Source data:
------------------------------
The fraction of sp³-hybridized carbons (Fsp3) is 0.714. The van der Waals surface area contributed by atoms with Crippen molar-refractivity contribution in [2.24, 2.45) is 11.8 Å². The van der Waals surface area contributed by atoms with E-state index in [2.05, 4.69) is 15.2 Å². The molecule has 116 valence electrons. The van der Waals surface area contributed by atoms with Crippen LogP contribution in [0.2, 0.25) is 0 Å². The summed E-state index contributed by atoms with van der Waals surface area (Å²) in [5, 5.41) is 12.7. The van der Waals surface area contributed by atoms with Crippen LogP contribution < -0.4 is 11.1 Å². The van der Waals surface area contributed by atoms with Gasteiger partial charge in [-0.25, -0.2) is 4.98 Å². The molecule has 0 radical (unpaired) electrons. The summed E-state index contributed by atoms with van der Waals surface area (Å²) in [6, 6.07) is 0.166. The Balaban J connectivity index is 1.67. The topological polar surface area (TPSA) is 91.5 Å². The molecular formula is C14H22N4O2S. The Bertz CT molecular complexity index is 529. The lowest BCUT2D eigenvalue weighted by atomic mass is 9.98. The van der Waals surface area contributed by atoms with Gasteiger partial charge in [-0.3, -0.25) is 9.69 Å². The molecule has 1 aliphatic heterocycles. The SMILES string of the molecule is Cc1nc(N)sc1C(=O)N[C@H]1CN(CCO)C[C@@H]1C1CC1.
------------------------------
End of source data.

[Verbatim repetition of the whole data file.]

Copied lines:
The fraction of sp³-hybridized carbons (Fsp3) is 0.714. The van der Waals surface area contributed by atoms with Crippen molar-refractivity contribution in [2.24, 2.45) is 11.8 Å². The van der Waals surface area contributed by atoms with E-state index in [2.05, 4.69) is 15.2 Å². The molecule has 116 valence electrons. The van der Waals surface area contributed by atoms with Crippen LogP contribution in [0.2, 0.25) is 0 Å². The summed E-state index contributed by atoms with van der Waals surface area (Å²) in [5, 5.41) is 12.7. The van der Waals surface area contributed by atoms with Crippen LogP contribution < -0.4 is 11.1 Å². The van der Waals surface area contributed by atoms with Gasteiger partial charge in [-0.25, -0.2) is 4.98 Å². The molecule has 0 radical (unpaired) electrons. The summed E-state index contributed by atoms with van der Waals surface area (Å²) in [6, 6.07) is 0.166. The Balaban J connectivity index is 1.67. The topological polar surface area (TPSA) is 91.5 Å². The molecular formula is C14H22N4O2S. The Bertz CT molecular complexity index is 529. The lowest BCUT2D eigenvalue weighted by atomic mass is 9.98. The van der Waals surface area contributed by atoms with Gasteiger partial charge in [-0.3, -0.25) is 9.69 Å². The molecule has 1 aliphatic heterocycles. The SMILES string of the molecule is Cc1nc(N)sc1C(=O)N[C@H]1CN(CCO)C[C@@H]1C1CC1.